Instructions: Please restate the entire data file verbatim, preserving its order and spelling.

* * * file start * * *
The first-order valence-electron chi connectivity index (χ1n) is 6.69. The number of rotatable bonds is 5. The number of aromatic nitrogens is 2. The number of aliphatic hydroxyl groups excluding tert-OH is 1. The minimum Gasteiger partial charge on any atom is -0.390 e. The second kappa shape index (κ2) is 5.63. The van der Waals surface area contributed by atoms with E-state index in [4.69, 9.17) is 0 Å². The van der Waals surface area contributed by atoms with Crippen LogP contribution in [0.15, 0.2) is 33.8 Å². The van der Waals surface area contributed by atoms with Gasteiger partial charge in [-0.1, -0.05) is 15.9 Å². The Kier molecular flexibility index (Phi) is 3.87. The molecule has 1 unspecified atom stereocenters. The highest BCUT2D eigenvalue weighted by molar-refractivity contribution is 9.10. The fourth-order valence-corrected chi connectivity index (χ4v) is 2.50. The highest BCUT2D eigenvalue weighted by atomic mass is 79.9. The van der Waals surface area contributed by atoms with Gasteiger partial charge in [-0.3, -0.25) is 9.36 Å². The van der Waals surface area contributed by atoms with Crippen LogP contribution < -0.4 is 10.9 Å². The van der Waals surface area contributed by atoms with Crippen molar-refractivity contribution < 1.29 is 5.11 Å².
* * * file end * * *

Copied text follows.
The first-order valence-electron chi connectivity index (χ1n) is 6.69. The number of rotatable bonds is 5. The number of aromatic nitrogens is 2. The number of aliphatic hydroxyl groups excluding tert-OH is 1. The minimum Gasteiger partial charge on any atom is -0.390 e. The second kappa shape index (κ2) is 5.63. The van der Waals surface area contributed by atoms with E-state index in [4.69, 9.17) is 0 Å². The van der Waals surface area contributed by atoms with Crippen LogP contribution in [0.15, 0.2) is 33.8 Å². The van der Waals surface area contributed by atoms with Gasteiger partial charge in [-0.1, -0.05) is 15.9 Å². The Kier molecular flexibility index (Phi) is 3.87. The molecule has 1 unspecified atom stereocenters. The highest BCUT2D eigenvalue weighted by molar-refractivity contribution is 9.10. The fourth-order valence-corrected chi connectivity index (χ4v) is 2.50. The highest BCUT2D eigenvalue weighted by atomic mass is 79.9. The van der Waals surface area contributed by atoms with Gasteiger partial charge in [-0.3, -0.25) is 9.36 Å². The van der Waals surface area contributed by atoms with Crippen LogP contribution < -0.4 is 10.9 Å². The van der Waals surface area contributed by atoms with Crippen molar-refractivity contribution < 1.29 is 5.11 Å².